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Verse-by-Verse Bible Commentary

Jeremiah 9:1

 

 

Oh that my head were waters And my eyes a fountain of tears, That I might weep day and night For the slain of the daughter of my people!

Adam Clarke Commentary

O that my head were waters - מים ראשי יתן מי mi yitten roshi mayim, "who will give to my head waters?" My mourning for the sins and desolations of my people has already exhausted the source of tears: I wish to have a fountain opened there, that I may weep day and night for the slain of my people. This has been the sorrowful language of many a pastor who has preached long to a hardened, rebellious people, to little or no effect. This verse belongs to the preceding chapter.


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Bibliography
Clarke, Adam. "Commentary on Jeremiah 9:1". "The Adam Clarke Commentary". http://odl.studylight.org/commentaries/acc/jeremiah-9.html. 1832.

Albert Barnes' Notes on the Whole Bible

This verse is joined in the Hebrew to the preceding chapter. But any break at all here interrupts the meaning.

A fountain - Rather, “a reservoir,” in which tears had been stored up, so that the prophet might weep abundantly.


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Bibliography
Barnes, Albert. "Commentary on Jeremiah 9:1". "Barnes' Notes on the Whole Bible". http://odl.studylight.org/commentaries/bnb/jeremiah-9.html. 1870.

Coffman's Commentaries on the Bible

JEREMIAH 9

SORROWFUL LAMENT FOR FALLEN ISRAEL

The theme of this whole chapter is given here in Jeremiah 9:1, which in the Hebrew Bible concludes Jeremiah 8, to which it also is appropriate.

The pitifully wicked and immoral behavior of God's Once Chosen People had at last reached its terminal extent; and the horrible punishment which their apostasy so richly deserved was soon to be executed upon the degenerate, reprobate nation. The lament expressed here was not only applicable to the fallen condition of ancient Israel; but the words are just as appropriate today for the millions of people who have forsaken their first love, and have chosen to wallow in the sensuous pleasures of sin for a season, rather than to live by the true standards of God's Word.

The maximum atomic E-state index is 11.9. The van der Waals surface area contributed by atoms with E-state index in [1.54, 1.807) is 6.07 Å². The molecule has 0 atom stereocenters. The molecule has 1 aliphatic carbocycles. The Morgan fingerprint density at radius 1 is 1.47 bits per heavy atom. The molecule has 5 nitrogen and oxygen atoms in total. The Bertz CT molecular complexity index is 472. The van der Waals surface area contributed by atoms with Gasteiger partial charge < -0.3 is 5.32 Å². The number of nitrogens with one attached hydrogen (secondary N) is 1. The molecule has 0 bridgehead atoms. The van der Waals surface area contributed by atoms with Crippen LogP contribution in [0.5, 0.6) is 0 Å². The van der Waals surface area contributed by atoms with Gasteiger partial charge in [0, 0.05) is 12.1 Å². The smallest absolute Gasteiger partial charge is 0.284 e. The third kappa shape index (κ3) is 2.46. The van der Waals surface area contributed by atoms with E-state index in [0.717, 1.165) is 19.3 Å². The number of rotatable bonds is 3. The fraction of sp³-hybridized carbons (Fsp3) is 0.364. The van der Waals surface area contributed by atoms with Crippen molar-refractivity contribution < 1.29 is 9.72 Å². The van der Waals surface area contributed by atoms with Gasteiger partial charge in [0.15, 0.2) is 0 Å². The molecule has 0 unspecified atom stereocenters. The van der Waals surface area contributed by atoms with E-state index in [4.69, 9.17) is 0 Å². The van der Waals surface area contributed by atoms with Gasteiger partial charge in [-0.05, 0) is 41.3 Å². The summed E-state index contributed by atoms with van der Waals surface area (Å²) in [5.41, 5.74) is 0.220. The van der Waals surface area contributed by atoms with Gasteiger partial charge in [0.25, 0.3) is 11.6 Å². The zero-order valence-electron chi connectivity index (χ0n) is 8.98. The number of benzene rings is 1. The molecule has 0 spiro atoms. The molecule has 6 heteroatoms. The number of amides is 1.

Halley's thumbnail summary of this chapter is as good as any we have seen.

"Jeremiah, a man of sorrows, in the midst of a people abandoned to everything vile (Jeremiah 9:2-9), weeping day and night at the thought of impending retribution, moved about among them, begging, pleading, persuading, threatening, entreating, imploring that they turn from their wickedness. But in vain."

Jeremiah 9:1

"Oh that my head were waters, and mine eyes a fountain of tears, that I might weep day and night for the slain of the daughter of my people."

Jeremiah had already wept over the condition of Israel as much as it was possible for him to weep; and here he expressed a wish for the ability to weep even more. Henry pointed out that in Hebrew the same word signifies "both the eye and a fountain, as if in this land of sorrows our eyes were designed rather for weeping than for seeing. And while we find our hearts such fountains of sin, it is fit that our eyes should be fountains of tears."[2]


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James Burton Coffman Commentaries reproduced by permission of Abilene Christian University Press, Abilene, Texas, USA. All other rights reserved.

Bibliography
Coffman, James Burton. "Commentary on Jeremiah 9:1". "Coffman Commentaries on the Old and New Testament". http://odl.studylight.org/commentaries/bcc/jeremiah-9.html. Abilene Christian University Press, Abilene, Texas, USA. 1983-1999.

John Gill's Exposition of the Whole Bible